In order to comply with the DADT Act, the plaintiffs contended that they had to keep their sexual orientation a secret from their colleagues, their unit and their military superiors, and that they could not communicate the core of their emotions and identity to others in the same manner as heterosexual members of the military, on pain of discharge from the army. The Court observed that the Act captures in its grasp such activities as private correspondence between service members and their family members and friends, and conversations between service members about their daily off-duty activities. The Act even prevents them from reporting violations of military ethical and conduct codes, even in outrageous incidences, for fear of retaliatory discharge.
The Judge noted that the government made out a somewhat half-hearted defence of the status quo; the evidence adduced by the plaintiffs, on the other hand, was compelling. One of the members of the pressure group taking the case, who had won many awards and honors during his service in the Air Force, learned that his private email had been searched whilst he was on deployment to Iraq and when he returned to Germany his commanding officer confronted him with the messages, read him the DADT Act and pressured him to admit he was homosexual. He was subsequently relieved of his duties. The plaintiff witnessed at first hand the demoralising effect of the abrupt withdrawal of his services from his squadron, which “fell apart” after his discharge forcing an unprepared junior officer to take over. This illustrated how important the plaintiff was not only to the mission but to his troops.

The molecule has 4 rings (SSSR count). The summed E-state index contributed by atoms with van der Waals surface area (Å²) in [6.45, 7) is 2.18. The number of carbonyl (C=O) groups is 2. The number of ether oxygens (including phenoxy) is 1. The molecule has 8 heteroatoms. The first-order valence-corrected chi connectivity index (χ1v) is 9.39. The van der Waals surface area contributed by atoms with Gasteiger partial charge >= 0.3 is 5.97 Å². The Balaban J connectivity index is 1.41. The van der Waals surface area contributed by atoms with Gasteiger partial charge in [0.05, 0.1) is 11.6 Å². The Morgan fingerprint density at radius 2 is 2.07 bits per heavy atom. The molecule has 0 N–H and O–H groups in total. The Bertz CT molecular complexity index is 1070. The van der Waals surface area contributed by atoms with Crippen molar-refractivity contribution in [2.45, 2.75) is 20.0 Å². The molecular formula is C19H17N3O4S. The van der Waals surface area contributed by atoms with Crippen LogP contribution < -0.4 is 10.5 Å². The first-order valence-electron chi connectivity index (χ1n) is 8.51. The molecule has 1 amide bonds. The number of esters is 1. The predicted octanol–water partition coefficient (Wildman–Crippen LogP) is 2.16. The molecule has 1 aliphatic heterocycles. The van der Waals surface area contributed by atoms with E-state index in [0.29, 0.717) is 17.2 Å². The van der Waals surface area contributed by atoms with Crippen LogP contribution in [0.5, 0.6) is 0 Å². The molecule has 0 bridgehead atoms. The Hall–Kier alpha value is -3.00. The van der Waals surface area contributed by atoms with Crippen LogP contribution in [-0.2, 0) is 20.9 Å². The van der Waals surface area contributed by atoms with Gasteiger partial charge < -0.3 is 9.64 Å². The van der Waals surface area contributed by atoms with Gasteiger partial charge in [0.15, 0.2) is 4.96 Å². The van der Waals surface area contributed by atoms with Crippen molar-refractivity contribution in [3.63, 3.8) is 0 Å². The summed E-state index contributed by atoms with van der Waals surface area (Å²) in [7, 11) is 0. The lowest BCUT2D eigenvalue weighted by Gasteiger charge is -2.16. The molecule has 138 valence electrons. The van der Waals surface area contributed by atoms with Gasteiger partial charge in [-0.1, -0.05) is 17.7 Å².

The plaintiffs therefore demonstrated to the satisfaction of the court that the DADT Act does not significantly advance the Government’s interests in military readiness and unit cohesion. Indeed the discharge of several hundred service members under this Act severely reduced the number of members with “critical” language skills, including Arabic, Farsi, Chinese or Korean fluency. Further, the plaintiffs contended that the DADT Act negatively affects military recruiting in two ways: its existence discourages those who would otherwise enlist from doing so, and many colleges will not permit military recruiting because the Act’s requirements violate their employment nondiscrimination policies.